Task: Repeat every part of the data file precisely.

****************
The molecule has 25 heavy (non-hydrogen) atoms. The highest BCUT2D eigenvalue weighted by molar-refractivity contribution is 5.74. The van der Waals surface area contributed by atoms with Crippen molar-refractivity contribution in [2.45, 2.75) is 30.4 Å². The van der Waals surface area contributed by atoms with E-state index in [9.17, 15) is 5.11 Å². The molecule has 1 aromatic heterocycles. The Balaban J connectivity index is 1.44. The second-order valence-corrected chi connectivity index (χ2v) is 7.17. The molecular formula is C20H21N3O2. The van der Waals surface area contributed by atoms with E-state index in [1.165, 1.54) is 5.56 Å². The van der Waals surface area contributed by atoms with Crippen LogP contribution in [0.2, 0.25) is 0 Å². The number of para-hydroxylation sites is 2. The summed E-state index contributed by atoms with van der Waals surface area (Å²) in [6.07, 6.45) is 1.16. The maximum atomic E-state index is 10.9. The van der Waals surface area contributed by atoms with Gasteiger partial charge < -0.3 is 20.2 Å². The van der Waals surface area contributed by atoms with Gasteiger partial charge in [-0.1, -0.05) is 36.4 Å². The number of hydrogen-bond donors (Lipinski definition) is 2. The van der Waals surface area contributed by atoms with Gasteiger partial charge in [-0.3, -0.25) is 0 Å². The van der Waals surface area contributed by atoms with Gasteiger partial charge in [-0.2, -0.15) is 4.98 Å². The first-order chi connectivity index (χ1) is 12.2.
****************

The molecule has 25 heavy (non-hydrogen) atoms. The highest BCUT2D eigenvalue weighted by molar-refractivity contribution is 5.74. The van der Waals surface area contributed by atoms with Crippen molar-refractivity contribution in [2.45, 2.75) is 30.4 Å². The van der Waals surface area contributed by atoms with E-state index in [9.17, 15) is 5.11 Å². The molecule has 1 aromatic heterocycles. The Balaban J connectivity index is 1.44. The second-order valence-corrected chi connectivity index (χ2v) is 7.17. The molecular formula is C20H21N3O2. The van der Waals surface area contributed by atoms with E-state index in [1.165, 1.54) is 5.56 Å². The van der Waals surface area contributed by atoms with Crippen LogP contribution in [0.2, 0.25) is 0 Å². The number of para-hydroxylation sites is 2. The summed E-state index contributed by atoms with van der Waals surface area (Å²) in [6.07, 6.45) is 1.16. The maximum atomic E-state index is 10.9. The van der Waals surface area contributed by atoms with Gasteiger partial charge < -0.3 is 20.2 Å². The van der Waals surface area contributed by atoms with Gasteiger partial charge in [-0.1, -0.05) is 36.4 Å². The number of hydrogen-bond donors (Lipinski definition) is 2. The van der Waals surface area contributed by atoms with Gasteiger partial charge in [-0.3, -0.25) is 0 Å². The van der Waals surface area contributed by atoms with Gasteiger partial charge in [-0.2, -0.15) is 4.98 Å². The first-order chi connectivity index (χ1) is 12.2.